Filed under: Misc
Looking to save some coin on your tech purchases? Of course you are! In this roundup, we'll run down a list of the freshest frugal buys, hand-picked with the help of the folks at Slickdeals. You'll want to act fast, though, as many of these offerings won't stick around long.
If a vacation is coming up soon, you may want to take a peek at today's list for a tempting offer to photograph the whole trip. A Canon Rebel T3i bundle makes the cut -- including two lenses and a printer, all in one fell swoop. Of course, a DSLR purchase may not be in the cards for everyone, so there's more to look at beyond the jump.
Rockmelt brought its social news browsing to iOS back in 2012, with promises that the Android version was on the way. The company took its sweet time with the port, but it's here at last -- and with a few Android-only perks in return for the wait. While the core news aggregation remains intact, there's a new set of thumb navigation controls that makes sure tablet owners (or just those with giant smartphones) can read in comfort. Phone owners also get a landscape view similar to what their tablet brethren see and a set of elevator-like buttons help users of all kinds get back to articles after a refresh. The interface extras may not seal the deal by themselves, but they could tip the balance for those still undecided on a Google Reader alternative.
The eventual demise of Google Reader gave existing services like Feedly an opportunity to land hundreds of thousands of new users, but the sudden gain of popularity demands an infrastructure that can handle the load. By opening its APIs to the masses today, Feedly says it's officially making the transition "from a product to a platform," supplying developers and RSS users alike with a painless migration path from Google's soon-to-be deceased reader. To go along with that, the company also announced a novel version of Feedly on the web, one which doesn't require any extensions or plugins and is accessible via browsers such as Internet Explorer and Opera.
As the image above shows, the freshly minted cloud platform already offers support for a slew of third-party applications, and Feedly says numerous other devs are currently working on their own for the near future. Now, if you didn't think Mountain View's recent spring cleaning could have a huge influence in such a short span of time, hear this: Feedly's touting that its user base has more than tripled since the announcement, making the jump from 4 to 12 million through the end of last month. Only time will tell if Feedly ends up being a worthy Reader replacement, so perhaps now would be the perfect instance to start deciding whether or not this will be the proper solution to all your RSS needs.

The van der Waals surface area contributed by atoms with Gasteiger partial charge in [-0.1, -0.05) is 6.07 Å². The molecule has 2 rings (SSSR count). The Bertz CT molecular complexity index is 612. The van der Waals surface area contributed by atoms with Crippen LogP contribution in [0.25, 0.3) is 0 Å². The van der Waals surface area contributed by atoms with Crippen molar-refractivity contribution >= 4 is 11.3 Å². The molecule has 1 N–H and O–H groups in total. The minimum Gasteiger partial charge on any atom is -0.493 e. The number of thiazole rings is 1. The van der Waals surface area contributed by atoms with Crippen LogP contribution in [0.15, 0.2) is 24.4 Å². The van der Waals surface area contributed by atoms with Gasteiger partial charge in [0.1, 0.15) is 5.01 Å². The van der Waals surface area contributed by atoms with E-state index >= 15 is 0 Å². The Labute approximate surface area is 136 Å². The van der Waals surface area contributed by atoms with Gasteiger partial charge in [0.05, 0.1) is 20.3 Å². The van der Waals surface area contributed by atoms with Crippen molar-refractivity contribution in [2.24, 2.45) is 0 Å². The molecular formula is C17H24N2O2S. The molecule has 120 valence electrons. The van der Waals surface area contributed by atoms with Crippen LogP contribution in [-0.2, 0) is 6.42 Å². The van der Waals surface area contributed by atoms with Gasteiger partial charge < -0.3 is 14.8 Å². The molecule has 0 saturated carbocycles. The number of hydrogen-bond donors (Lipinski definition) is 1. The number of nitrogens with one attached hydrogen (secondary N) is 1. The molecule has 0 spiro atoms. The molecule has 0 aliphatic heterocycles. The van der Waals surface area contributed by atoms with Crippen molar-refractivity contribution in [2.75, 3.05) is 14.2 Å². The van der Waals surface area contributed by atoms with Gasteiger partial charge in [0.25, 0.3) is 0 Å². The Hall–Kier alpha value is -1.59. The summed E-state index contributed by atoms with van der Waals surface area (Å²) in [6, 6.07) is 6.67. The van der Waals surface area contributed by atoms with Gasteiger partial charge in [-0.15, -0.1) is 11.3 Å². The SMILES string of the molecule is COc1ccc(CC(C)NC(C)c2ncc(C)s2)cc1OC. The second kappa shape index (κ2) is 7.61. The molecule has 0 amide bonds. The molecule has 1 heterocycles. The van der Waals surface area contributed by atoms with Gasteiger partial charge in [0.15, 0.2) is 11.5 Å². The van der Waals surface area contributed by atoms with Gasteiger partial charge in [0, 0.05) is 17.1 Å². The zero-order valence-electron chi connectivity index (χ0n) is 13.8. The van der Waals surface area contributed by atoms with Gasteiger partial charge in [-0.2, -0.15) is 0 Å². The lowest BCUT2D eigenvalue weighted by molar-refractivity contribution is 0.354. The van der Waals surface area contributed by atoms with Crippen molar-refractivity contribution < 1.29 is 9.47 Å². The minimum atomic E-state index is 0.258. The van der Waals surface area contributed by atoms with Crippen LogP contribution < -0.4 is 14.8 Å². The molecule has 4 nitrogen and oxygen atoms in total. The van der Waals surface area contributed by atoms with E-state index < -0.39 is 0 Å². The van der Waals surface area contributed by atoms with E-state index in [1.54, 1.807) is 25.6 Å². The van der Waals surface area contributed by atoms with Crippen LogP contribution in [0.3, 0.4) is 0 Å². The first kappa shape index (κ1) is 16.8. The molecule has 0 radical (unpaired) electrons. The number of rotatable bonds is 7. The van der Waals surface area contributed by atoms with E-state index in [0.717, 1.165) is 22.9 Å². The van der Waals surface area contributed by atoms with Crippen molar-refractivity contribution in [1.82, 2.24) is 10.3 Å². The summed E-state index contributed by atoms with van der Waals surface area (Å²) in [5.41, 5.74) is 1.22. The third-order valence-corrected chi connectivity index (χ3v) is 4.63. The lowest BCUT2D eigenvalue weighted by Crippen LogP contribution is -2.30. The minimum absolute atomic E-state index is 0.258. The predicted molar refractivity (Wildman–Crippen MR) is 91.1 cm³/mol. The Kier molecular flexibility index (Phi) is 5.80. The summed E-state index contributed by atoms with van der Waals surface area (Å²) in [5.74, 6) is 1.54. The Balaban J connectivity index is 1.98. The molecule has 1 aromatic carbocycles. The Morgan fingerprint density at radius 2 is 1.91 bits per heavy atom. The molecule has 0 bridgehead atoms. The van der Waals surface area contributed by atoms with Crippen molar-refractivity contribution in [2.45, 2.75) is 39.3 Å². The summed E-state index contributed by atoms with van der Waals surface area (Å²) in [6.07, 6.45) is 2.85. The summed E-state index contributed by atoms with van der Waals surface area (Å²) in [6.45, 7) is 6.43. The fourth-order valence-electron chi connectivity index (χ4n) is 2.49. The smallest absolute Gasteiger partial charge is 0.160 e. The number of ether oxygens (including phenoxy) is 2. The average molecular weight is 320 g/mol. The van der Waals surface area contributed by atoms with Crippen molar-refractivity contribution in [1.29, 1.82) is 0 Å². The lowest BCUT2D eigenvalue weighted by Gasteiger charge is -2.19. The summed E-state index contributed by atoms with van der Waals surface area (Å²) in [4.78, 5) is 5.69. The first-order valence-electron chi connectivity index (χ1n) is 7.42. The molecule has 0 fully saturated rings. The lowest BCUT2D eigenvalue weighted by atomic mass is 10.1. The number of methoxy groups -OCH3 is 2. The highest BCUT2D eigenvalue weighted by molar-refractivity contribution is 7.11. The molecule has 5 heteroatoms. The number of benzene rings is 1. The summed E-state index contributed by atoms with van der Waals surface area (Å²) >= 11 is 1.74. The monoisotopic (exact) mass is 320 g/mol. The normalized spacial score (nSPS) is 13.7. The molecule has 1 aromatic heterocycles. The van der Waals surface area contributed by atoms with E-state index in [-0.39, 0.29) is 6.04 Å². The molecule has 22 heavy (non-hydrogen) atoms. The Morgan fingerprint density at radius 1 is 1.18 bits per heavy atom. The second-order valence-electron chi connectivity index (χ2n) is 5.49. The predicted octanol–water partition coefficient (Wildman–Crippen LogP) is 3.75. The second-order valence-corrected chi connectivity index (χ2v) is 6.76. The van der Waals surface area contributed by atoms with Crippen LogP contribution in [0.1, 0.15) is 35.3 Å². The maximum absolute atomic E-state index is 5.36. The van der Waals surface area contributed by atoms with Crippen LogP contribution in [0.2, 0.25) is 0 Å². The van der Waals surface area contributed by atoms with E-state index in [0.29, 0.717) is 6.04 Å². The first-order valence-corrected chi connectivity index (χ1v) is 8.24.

4K televisions are all the rage right now, but they're still dogged by a slight problem: where's the content? Red has taken one step to rectify that, as it's finally started shipping it's Redray media player, which can send a native 4K (4,096 × 2,160) or up-converted HDTV signal to your UHDTV. It uses wavelet compression tech to play 4:2:2, 12-bit video over a relatively miniscule 2.5MB/s pipe, allowing up to 60 fps 4K video in 3D from a hard drive, USB key or other source. Red will also offer online 4K content via its Odemax.com network, though there's no word yet on when that'll launch. Meanwhile, those who pre-ordered the player for $1,450 last year (it's now $1,750 at Red's store) should be receiving it soon, along with an iOS app to control it, pending Apple's say-so. As for the Redray laser projector -- also promised earlier this year starting at $10,000 -- there's still no word on when it'll grace our eyes.
Update: The original headline said Redray projector, but it's the Redray player that's shipping.
Source: Reduser Forum
Apple today announced that two more entertainment options will be hitting its set-top offering. HBO Go and WatchESPN have been added to the Apple TV lineup, along with Sky News, Crunchyroll and Qello, joining the ranks of Hulu Plus, Netflix and sports from the MLB, NBA and NHL. Apple also used the opportunity to talk up some download numbers, revealing that iTunes users have downloaded one billion TV episodes and 380 million movies. At present, more than 800,000 episodes and 350,000 movies are purchased per day.
Update: As All Things D points out, the new offerings might not be so rosy for Dish and DirecTV subscribers.
The CEO position is usually the last rung on the career ladder -- after that, it's either retirement or a less-than-graceful ouster. It's not the end for BT CEO Ian Livingston, however, as he's moving to the even bigger leagues of government. The executive will step down in September to accept a role as the UK's Minister of State for Trade and Investment. The company's current head of retail, Gavin Patterson, will take the reins from that point on. Livingston leaves BT mostly better off than when he took the lead in 2008: questionable patent lawsuits notwithstanding, the telecom giant has been forward-thinking with its plans for ultra-fast fiber and LTE service. Let's just hope that Patterson can deal with fiercer competition.